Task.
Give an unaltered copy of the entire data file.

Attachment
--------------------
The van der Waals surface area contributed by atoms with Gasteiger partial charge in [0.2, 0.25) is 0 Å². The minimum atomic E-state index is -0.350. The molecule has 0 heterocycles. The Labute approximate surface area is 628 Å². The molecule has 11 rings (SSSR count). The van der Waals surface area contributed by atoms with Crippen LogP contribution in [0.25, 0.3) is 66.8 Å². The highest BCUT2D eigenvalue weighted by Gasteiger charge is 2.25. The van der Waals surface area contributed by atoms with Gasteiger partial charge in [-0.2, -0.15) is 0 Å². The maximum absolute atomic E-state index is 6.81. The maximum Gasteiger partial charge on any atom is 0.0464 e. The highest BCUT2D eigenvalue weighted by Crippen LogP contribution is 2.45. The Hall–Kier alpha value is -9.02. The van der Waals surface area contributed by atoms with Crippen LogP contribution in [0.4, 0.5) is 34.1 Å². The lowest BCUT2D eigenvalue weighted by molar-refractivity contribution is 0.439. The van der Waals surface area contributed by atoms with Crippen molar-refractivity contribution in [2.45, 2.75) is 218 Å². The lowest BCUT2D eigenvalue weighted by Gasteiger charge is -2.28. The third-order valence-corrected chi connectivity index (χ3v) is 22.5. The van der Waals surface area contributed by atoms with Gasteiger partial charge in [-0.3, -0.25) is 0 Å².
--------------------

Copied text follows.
The van der Waals surface area contributed by atoms with Gasteiger partial charge in [0.2, 0.25) is 0 Å². The minimum atomic E-state index is -0.350. The molecule has 0 heterocycles. The Labute approximate surface area is 628 Å². The molecule has 11 rings (SSSR count). The van der Waals surface area contributed by atoms with Crippen LogP contribution in [0.25, 0.3) is 66.8 Å². The highest BCUT2D eigenvalue weighted by Gasteiger charge is 2.25. The van der Waals surface area contributed by atoms with Gasteiger partial charge in [-0.2, -0.15) is 0 Å². The maximum absolute atomic E-state index is 6.81. The maximum Gasteiger partial charge on any atom is 0.0464 e. The highest BCUT2D eigenvalue weighted by Crippen LogP contribution is 2.45. The Hall–Kier alpha value is -9.02. The van der Waals surface area contributed by atoms with Crippen LogP contribution in [0.4, 0.5) is 34.1 Å². The lowest BCUT2D eigenvalue weighted by molar-refractivity contribution is 0.439. The van der Waals surface area contributed by atoms with Crippen molar-refractivity contribution in [2.45, 2.75) is 218 Å². The lowest BCUT2D eigenvalue weighted by Gasteiger charge is -2.28. The third-order valence-corrected chi connectivity index (χ3v) is 22.5. The van der Waals surface area contributed by atoms with Gasteiger partial charge in [-0.3, -0.25) is 0 Å².